Then, on the following day, Khrushchev wrote an open letter to Kennedy. He promised to dismantle the missile bases and take home all the rockets and other offensive weapons — on one condition. The United States would have to dismantle its rocket bases in Turkey. “You are worried by Cuba,” Khrushchev wrote. “You say that it worries you because it is a distance of ninety miles by sea from the coast of America, but Turkey is next to us. Our sentries walk up and down and look at each other.”

This seemed to be a reasonable point, but to insist on it at this stage amounted to blackmail. In his reply, Kennedy refused to accept the condition. He said that if the Soviet Union removed its bases in Cuba and permitted the United Nations to inspect them the United States would end the blockade and not attack Cuba.

The next day, October 28, Khrushchev gave in completely. He agreed to all of Kennedy’s terms, in a letter that was astonishingly mild. “In order to eliminate as rapidly as possible the conflict which endangers the cause of peace,” he wrote, “the Soviet Government . . . has given a new order to dismantle the weapons which you regard as offensive and to crate and return them to the Soviet Union.” The crisis was over. The United States had won a great victory in the most frightening encounter in the history of nations.

President Kennedy had shown tremendous courage and wisdom. A number of his advisers had recommended that Cuba be attacked at once, regardless of the risk, but he decided to give Russia a way out; he did not force Khrushchev to choose between war and complete surrender. Khrushchev, too, had shown courage; he had proved that he was a responsible man who would rather suffer personal humiliation than bring on a war. In one respect, however, his acceptance of Kennedy’s terms was not a defeat for Russia. By preventing the conquest of Cuba by the United States, he had kept Castro’s Communist regime alive — something worth much more to him than rocket bases.

The people of the world were immensely relieved, but there were few who did not expect that the Soviet Union would try to get back at the United States in some way and that there would be a new series of conflicts in the cold war. Surprisingly, nothing of the sort happened. Instead, a new spirit of friendship sprang up between the two countries. Both of them declared their intention to live at peace and to seek agreements on the problems that divided them. Khrushchev made no more threatening gestures or statements about West Berlin. Kennedy quietly removed American missile bases from Turkey. Kennedy then went even further. Each side, he felt, had become too hardened, too rigid, too self-righteous in its attitude toward the other and this attitude must be changed if the two countries were to reach important agreements.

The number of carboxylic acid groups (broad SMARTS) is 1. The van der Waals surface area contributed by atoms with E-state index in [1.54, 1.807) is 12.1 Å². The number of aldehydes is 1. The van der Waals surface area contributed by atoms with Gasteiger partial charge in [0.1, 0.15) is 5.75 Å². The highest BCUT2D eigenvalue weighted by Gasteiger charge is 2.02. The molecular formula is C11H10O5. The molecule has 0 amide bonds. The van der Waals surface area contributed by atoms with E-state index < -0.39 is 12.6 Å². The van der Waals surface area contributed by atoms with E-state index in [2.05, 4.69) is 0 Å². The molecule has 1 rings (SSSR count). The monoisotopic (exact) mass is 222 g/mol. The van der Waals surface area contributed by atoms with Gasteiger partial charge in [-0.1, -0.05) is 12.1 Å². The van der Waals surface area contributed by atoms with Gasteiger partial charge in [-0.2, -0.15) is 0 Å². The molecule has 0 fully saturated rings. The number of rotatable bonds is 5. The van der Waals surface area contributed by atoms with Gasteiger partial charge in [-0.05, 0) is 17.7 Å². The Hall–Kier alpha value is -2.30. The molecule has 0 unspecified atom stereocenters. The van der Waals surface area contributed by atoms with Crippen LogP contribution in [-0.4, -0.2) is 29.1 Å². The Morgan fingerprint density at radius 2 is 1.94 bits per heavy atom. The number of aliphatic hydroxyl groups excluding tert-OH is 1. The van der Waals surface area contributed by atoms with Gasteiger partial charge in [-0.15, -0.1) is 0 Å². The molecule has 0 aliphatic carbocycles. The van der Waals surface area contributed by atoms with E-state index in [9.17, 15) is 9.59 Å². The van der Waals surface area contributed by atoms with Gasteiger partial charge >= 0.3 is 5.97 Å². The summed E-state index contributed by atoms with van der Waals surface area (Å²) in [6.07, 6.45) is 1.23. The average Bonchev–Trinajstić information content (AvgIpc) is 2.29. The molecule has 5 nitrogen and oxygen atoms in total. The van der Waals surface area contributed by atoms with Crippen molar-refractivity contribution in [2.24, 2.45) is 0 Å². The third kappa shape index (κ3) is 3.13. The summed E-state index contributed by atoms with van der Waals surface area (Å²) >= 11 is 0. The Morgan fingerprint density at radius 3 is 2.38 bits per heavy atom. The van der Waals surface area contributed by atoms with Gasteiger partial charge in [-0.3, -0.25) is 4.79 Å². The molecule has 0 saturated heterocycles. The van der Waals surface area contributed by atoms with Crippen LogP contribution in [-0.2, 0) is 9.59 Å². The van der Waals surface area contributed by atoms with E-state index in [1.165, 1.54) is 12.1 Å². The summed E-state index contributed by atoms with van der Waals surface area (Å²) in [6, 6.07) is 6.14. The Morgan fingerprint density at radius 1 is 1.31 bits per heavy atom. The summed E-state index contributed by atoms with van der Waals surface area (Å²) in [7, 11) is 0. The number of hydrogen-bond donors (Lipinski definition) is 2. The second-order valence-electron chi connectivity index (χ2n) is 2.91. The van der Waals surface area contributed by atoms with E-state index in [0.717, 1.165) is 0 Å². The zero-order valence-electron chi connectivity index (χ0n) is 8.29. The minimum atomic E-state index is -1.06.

Kennedy expressed these ideas on June 10, 1963, in a remarkable speech at American University in Washington, D.C. “As Americans,” he said, “we find Communism repugnant as a negation of personal freedom and dignity. But we can still hail the Russian people for their many achievements in science and space, in economic and industrial growth, in culture, in acts of courage.” He pointed out that the United States and Russia had never been at war with each other and he reminded America that “no nation in the history of battle suffered more than the Soviet Union in the Second World War.”

It was the first time since the start of the cold war that a head of state of either country had shown such a willingness to concede something to the opposing side. Kennedy made it clear that he was still hostile to Communism as a philosophy and a way of life. He wished only to emphasize that, despite their differences, the United States and the Soviet Union could live in peace and learn to understand each other better. But Kennedy also had something specific in mind when he delivered his speech — a treaty with Russia banning nuclear testing in the atmosphere. He had already spoken to the Russians about it and they had been agreeable.

For years the world had been clamouring for an end to the testing of atomic and hydrogen bombs, which were contaminating the air with deadly radioactive fallout. Neither the United States nor the Soviet Union, however, would give up testing so long as each believed the other might gain an advantage in the race for nuclear superiority. By 1963 they had come to the conclusion that nothing more could be gained from further testing, for each now possessed enough bombs to destroy the other many times over. This fact, plus the new spirit of trust that had arisen, made the agreement possible. The Test Ban Treaty was drawn up in August, 1963, and within a year more than a hundred nations had signed it. The treaty was the most important agreement between the United States and the Soviet Union since World War II. Furthermore, it gave Kennedy and Khrushchev reason to believe they could reach new agreements on outstanding issues and establish closer cultural and economic ties. It was as though these two men, having gone through the ordeal of the Cuban missile crisis, in which they held the fate of mankind in their hands, had come to an understanding about world affairs. Never, if they could help it, would they allow such a thing to happen again and so, out of a terrifying crisis had come hope for the future.